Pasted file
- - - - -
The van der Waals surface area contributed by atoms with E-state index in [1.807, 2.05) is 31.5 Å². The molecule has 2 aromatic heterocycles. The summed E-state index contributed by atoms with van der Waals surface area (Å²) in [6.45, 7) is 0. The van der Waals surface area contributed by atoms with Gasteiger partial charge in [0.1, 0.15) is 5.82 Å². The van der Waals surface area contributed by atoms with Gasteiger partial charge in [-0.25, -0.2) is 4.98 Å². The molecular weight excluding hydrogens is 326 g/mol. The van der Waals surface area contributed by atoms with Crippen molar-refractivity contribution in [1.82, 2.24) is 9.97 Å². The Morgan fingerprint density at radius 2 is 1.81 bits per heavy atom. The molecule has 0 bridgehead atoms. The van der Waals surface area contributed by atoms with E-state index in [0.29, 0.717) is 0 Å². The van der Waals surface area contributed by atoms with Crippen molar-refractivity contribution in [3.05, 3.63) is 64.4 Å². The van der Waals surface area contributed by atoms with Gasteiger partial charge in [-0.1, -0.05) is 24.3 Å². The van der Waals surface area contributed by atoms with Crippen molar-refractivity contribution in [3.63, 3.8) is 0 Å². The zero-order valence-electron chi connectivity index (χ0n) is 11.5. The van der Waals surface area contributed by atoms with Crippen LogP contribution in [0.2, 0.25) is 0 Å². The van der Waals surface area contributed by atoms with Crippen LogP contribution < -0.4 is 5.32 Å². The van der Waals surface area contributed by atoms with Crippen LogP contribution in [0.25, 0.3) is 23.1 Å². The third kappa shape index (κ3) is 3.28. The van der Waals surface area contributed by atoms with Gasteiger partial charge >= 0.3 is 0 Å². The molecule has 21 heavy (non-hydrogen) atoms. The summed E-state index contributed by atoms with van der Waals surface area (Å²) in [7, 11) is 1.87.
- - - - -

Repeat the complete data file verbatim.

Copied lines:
The van der Waals surface area contributed by atoms with E-state index in [1.807, 2.05) is 31.5 Å². The molecule has 2 aromatic heterocycles. The summed E-state index contributed by atoms with van der Waals surface area (Å²) in [6.45, 7) is 0. The van der Waals surface area contributed by atoms with Gasteiger partial charge in [0.1, 0.15) is 5.82 Å². The van der Waals surface area contributed by atoms with Gasteiger partial charge in [-0.25, -0.2) is 4.98 Å². The molecular weight excluding hydrogens is 326 g/mol. The van der Waals surface area contributed by atoms with Crippen molar-refractivity contribution in [1.82, 2.24) is 9.97 Å². The Morgan fingerprint density at radius 2 is 1.81 bits per heavy atom. The molecule has 0 bridgehead atoms. The van der Waals surface area contributed by atoms with E-state index in [0.29, 0.717) is 0 Å². The van der Waals surface area contributed by atoms with Crippen molar-refractivity contribution in [3.05, 3.63) is 64.4 Å². The van der Waals surface area contributed by atoms with Gasteiger partial charge in [-0.1, -0.05) is 24.3 Å². The van der Waals surface area contributed by atoms with Crippen molar-refractivity contribution in [3.63, 3.8) is 0 Å². The zero-order valence-electron chi connectivity index (χ0n) is 11.5. The van der Waals surface area contributed by atoms with Crippen LogP contribution in [0.2, 0.25) is 0 Å². The van der Waals surface area contributed by atoms with Crippen LogP contribution < -0.4 is 5.32 Å². The van der Waals surface area contributed by atoms with Crippen LogP contribution in [0.25, 0.3) is 23.1 Å². The third kappa shape index (κ3) is 3.28. The van der Waals surface area contributed by atoms with Gasteiger partial charge >= 0.3 is 0 Å². The molecule has 21 heavy (non-hydrogen) atoms. The summed E-state index contributed by atoms with van der Waals surface area (Å²) in [7, 11) is 1.87.